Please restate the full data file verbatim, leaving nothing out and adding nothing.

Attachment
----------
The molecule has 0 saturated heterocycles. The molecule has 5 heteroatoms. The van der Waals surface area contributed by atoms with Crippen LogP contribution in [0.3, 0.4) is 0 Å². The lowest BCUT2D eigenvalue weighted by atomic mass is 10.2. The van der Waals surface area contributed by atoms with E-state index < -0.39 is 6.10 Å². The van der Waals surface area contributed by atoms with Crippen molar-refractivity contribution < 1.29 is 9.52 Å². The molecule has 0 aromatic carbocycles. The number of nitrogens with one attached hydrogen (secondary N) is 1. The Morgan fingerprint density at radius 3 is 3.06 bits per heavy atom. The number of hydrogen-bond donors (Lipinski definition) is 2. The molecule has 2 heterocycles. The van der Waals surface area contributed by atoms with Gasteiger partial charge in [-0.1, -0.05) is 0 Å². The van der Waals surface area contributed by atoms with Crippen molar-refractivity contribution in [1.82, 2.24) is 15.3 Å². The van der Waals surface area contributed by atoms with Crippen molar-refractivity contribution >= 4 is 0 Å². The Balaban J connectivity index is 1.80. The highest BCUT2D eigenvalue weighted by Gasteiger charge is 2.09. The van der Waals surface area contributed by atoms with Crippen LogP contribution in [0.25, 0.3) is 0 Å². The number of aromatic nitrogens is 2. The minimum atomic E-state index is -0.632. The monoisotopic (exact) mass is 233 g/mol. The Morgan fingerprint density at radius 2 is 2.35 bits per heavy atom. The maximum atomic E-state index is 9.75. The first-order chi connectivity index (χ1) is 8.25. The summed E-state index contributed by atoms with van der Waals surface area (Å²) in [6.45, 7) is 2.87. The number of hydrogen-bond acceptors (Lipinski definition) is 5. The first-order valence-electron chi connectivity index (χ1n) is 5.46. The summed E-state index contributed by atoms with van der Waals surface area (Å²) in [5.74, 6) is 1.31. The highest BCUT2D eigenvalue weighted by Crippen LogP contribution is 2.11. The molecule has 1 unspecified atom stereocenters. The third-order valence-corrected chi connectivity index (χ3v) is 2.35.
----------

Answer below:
The molecule has 0 saturated heterocycles. The molecule has 5 heteroatoms. The van der Waals surface area contributed by atoms with Crippen LogP contribution in [0.3, 0.4) is 0 Å². The lowest BCUT2D eigenvalue weighted by atomic mass is 10.2. The van der Waals surface area contributed by atoms with E-state index < -0.39 is 6.10 Å². The van der Waals surface area contributed by atoms with Crippen molar-refractivity contribution < 1.29 is 9.52 Å². The molecule has 0 aromatic carbocycles. The number of nitrogens with one attached hydrogen (secondary N) is 1. The Morgan fingerprint density at radius 3 is 3.06 bits per heavy atom. The number of hydrogen-bond donors (Lipinski definition) is 2. The molecule has 2 heterocycles. The van der Waals surface area contributed by atoms with Gasteiger partial charge in [-0.1, -0.05) is 0 Å². The van der Waals surface area contributed by atoms with Crippen molar-refractivity contribution in [1.82, 2.24) is 15.3 Å². The van der Waals surface area contributed by atoms with Crippen molar-refractivity contribution >= 4 is 0 Å². The Balaban J connectivity index is 1.80. The highest BCUT2D eigenvalue weighted by Gasteiger charge is 2.09. The van der Waals surface area contributed by atoms with Crippen LogP contribution in [0.25, 0.3) is 0 Å². The number of aromatic nitrogens is 2. The minimum atomic E-state index is -0.632. The monoisotopic (exact) mass is 233 g/mol. The Morgan fingerprint density at radius 2 is 2.35 bits per heavy atom. The maximum atomic E-state index is 9.75. The first-order chi connectivity index (χ1) is 8.25. The summed E-state index contributed by atoms with van der Waals surface area (Å²) in [6.45, 7) is 2.87. The number of hydrogen-bond acceptors (Lipinski definition) is 5. The first-order valence-electron chi connectivity index (χ1n) is 5.46. The summed E-state index contributed by atoms with van der Waals surface area (Å²) in [5.74, 6) is 1.31. The highest BCUT2D eigenvalue weighted by Crippen LogP contribution is 2.11. The molecule has 1 unspecified atom stereocenters. The third-order valence-corrected chi connectivity index (χ3v) is 2.35.